- California: 14 million bbls/month (March, 2019) -- has held fairly steady since since late 2016;
- New Mexico: surging; now twice that of California, producing 27 million bbls/month (March, 2019); as recently as two years ago, California was out-producing New Mexico; LA TImes is all concerned -- it never gives up; again, water requirements for fracking are a pittance compared to total state demand (we went through same discussion in North Dakota years ago); using produced water (recycling) would mitigate even that concern;
- Alaska: 15 million bbls/month (March, 2019)
1: Texas: (151 million bbls/month)New Mexico's energy future. New Mexico is not as friendly as North Dakota and Texas when it comes to fracking, Big Oil, so there's always a chance things could turn in New Mexico.
2: North Dakota (42 million bbls/month) -- may have leveled off for the foreseeable future; theoretical maximum is likely to be about 60 million bbls/month
3: New Mexico -- trajectory suggests that we haven't seen how much the state could produce
4: Oklahoma: 18 million bbls/month (March, 2019)
On another note. Earthquakes.
Fortunately for the oil industry the recent swarm of earthquakes cannot be blamed on fracking. My hunch: it has to do with global warming. From The Los Angeles Times:
There have been more than 700 earthquakes recorded in the Fontana area since May 25, ranging from magnitude 0.7 to magnitude 3.2, recorded Wednesday at 5:20 p.m., according to Caltech staff seismologist Jen Andrews. Three of the quakes have been of magnitude 3 or greater.
The swarm initially moved northward, but something unusual began Friday when the swarm turned around and went south, back toward the middle of the swarm and the 60 Freeway.Having said that, this could be the very "news item" that Governor Newsom uses to justify banning fracking in his state.
A Point In Time
That was the first song, and the only song, I heard on the radio while driving into work this morning. Wow, did this take me back to another life a long, long time ago.
The song transported me back to Los Feliz Boulevard. I don't know why.
Los Feliz Boulevard starts as East Los Feliz Road, on the far north side of Los Angeles, near the entrance of Forest Lawn Cemetery, final resting place of many Hollywood stars. After a very few blocks, East Los Feliz Road becomes West Los Feliz Road and then becomes a most beautiful drive in north Los Angeles, Los Feliz Boulevard, running east-west and ending at the southern end of Griffith Park, home of the Mount Wilson Observatory.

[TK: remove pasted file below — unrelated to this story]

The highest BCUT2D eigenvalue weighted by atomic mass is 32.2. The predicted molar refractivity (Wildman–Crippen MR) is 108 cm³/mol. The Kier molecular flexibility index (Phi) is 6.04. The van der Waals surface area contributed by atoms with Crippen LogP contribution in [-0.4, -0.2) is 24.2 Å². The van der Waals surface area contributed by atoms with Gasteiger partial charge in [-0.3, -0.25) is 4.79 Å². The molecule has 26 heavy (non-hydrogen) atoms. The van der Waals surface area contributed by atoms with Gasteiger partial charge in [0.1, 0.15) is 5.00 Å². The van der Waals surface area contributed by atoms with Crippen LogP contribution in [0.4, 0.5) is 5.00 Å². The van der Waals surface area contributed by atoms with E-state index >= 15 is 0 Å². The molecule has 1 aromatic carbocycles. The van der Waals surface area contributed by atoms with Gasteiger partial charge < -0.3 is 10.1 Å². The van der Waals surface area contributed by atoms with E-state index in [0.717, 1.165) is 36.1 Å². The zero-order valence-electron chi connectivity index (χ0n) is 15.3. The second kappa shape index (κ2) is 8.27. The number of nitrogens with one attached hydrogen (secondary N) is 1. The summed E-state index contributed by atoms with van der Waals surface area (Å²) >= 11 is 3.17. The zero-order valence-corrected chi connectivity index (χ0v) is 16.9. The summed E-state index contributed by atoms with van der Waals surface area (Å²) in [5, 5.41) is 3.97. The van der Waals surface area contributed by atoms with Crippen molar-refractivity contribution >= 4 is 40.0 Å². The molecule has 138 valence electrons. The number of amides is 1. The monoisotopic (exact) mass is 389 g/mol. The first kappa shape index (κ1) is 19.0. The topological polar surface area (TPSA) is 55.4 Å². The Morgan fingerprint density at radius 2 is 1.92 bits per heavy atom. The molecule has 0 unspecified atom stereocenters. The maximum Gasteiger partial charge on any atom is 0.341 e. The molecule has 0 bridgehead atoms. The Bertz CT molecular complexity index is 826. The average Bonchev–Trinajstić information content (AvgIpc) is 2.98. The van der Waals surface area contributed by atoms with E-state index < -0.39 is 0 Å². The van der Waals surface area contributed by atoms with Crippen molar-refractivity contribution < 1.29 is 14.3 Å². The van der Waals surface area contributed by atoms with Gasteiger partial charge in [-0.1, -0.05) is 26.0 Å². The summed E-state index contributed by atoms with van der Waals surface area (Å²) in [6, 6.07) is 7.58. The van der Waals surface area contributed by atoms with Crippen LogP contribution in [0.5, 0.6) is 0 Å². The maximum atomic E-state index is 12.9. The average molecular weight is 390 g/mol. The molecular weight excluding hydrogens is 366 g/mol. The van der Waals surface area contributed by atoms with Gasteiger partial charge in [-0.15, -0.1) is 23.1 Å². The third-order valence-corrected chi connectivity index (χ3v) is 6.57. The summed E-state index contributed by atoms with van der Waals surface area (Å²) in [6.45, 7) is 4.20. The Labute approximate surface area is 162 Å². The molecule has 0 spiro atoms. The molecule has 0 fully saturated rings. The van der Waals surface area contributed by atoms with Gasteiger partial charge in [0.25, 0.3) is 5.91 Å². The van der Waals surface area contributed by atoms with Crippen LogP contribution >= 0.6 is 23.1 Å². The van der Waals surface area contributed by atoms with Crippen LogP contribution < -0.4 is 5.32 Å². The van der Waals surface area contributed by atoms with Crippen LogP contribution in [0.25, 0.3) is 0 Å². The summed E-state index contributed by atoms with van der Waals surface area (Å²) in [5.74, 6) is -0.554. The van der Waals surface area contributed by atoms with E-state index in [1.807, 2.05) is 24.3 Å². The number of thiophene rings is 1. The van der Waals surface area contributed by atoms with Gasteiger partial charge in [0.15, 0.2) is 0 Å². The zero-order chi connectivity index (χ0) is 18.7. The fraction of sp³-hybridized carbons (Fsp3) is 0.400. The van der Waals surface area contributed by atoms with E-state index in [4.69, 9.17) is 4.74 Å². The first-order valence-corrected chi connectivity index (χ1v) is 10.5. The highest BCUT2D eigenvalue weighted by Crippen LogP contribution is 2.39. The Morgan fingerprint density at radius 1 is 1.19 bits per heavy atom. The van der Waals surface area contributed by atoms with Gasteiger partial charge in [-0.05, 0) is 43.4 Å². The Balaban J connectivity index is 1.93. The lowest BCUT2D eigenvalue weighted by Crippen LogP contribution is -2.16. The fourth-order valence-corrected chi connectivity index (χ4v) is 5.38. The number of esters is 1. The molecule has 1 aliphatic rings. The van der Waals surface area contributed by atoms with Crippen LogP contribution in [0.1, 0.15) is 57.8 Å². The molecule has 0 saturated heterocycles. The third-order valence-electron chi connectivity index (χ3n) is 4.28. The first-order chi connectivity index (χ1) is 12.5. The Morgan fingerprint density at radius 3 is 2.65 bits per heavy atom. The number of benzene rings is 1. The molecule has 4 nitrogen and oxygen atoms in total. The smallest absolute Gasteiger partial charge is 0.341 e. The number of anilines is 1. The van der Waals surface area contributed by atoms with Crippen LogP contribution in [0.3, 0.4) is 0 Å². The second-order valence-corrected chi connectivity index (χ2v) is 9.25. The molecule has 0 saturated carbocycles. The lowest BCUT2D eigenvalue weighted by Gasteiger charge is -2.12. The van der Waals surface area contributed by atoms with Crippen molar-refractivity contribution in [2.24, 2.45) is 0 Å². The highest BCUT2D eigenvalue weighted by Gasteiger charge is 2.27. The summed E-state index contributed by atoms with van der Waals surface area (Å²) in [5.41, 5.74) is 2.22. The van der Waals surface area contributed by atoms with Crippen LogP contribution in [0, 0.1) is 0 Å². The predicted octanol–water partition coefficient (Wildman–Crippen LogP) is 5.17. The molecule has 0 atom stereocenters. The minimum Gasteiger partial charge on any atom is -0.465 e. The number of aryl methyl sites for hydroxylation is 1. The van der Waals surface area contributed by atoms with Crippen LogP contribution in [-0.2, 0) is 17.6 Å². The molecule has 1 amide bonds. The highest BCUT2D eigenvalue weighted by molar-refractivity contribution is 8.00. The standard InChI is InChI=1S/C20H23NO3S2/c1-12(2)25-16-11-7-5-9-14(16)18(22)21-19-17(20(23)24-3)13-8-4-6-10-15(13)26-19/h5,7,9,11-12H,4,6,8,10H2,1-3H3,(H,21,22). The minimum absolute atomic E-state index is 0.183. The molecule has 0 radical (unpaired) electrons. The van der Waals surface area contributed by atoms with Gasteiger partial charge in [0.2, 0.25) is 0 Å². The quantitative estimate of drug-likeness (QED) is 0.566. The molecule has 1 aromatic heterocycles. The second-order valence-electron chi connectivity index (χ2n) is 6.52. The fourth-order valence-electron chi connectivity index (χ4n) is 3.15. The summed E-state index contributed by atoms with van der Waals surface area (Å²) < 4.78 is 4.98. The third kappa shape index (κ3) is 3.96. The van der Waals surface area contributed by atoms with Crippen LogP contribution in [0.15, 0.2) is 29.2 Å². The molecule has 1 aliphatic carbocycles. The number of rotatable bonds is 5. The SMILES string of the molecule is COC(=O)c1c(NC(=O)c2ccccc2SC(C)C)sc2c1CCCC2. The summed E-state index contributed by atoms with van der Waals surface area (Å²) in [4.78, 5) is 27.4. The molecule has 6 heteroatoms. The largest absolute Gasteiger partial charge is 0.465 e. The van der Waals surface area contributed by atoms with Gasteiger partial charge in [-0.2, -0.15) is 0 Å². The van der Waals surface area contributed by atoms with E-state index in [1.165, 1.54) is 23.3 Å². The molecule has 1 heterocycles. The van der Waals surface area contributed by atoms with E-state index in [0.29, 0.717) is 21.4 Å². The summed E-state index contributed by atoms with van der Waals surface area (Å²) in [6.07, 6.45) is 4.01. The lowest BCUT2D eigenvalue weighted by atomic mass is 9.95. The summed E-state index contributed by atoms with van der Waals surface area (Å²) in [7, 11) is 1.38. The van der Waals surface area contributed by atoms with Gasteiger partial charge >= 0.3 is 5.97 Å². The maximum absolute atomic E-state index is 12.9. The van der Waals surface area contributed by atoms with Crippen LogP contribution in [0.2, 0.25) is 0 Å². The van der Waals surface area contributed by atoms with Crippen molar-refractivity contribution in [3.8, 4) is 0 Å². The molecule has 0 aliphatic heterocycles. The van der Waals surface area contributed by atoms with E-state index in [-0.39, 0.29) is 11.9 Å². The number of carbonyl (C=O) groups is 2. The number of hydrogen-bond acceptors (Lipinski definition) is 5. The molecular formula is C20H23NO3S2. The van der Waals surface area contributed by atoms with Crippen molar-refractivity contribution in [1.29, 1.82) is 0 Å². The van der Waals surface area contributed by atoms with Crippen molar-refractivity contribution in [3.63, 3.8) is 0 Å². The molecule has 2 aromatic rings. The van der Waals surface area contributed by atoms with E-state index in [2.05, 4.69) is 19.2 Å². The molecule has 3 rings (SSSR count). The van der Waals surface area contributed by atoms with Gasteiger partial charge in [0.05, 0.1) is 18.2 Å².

There, of all things, I never knew this, Los Feliz takes a sharp left turn, heading south, and becomes Western Avenue.
Western Avenue runs straight south, parallel to the I-110, ending at White Point Park, on the Pacific Ocean, in the city of San Pedro.
Western Avenue is just a short walk from where my wife's parents lived in San Pedro. May and I often walked up the steep hill from their home near Gaffey Street up to Western Avenue.
Stevie Nicks, Fleetwood Mac, Gypsy written about 1979
Lou Reed's Velvet Underground & Nico, 1967
Michael Leigh, The Velvet Underground, 1963
So I'm back to the velvet underground
Back to the floor that I love
To a room with some lace and paper flowers
Back to the gypsy that I was
To the gypsy that I was
1: San Pedro; home of my in-laws. May's family settled there while her father completed two tours in Vietnam.
2: Del Amo Mall, Torrance, CA: May's Japanese mom was a waitress at an upscale Japanese restaurant next to the shopping mall.
3: Western Avenue crosses I-10, the "old Route 66" which ended at the Santa Monica pier.
4: Griffith Park.
5: South Pasadena -- where I lived when going to USC School of Medicine.
6: USC School of Medicine. Also, the jumping off point, I-10, on one of my cross-country hitchhiking trips. I hitchhiked from downtown Los Angeles to Sioux Falls, SD, leaving on a Friday night, and getting back to my college dormitory early Sunday morning.
The Book Page
The New York Times Book of Physics and Astronomy: More Than 100 Years of Covering the Expanding Universe, edited by Cornelia Dean, c. 2013.
Physicist find evidence for the elusive Higgs boson, July 14, 2012.
From page 196:
According to the Standard Model, the Higgs boson is the only manifestation of an invisible force field, a cosmic molasses that permeates space and imbues elementary particles with mass. Particles wading through the field gain heft the way a bill going through Congress attracts riders and amendments, becoming even more ponderous
Without the Higgs field, as it is known, or something like it, all elementary forms of matter would zoom around at the speed of light, flowing through our hands like moonlight. There would be neither atoms nor life.The Higgs field? That sounds a lot like the "ether" early physicists thought existed.
From page 320 in the book, from an article published in The New York Times, on September 28, 1930, physicists were talking about "ether waves." That concept was null and void decades ago, but now -- the Higgs field -- certainly sounds like the "ether" to me.
From the French: "plus ça change, plus c'est la même chose."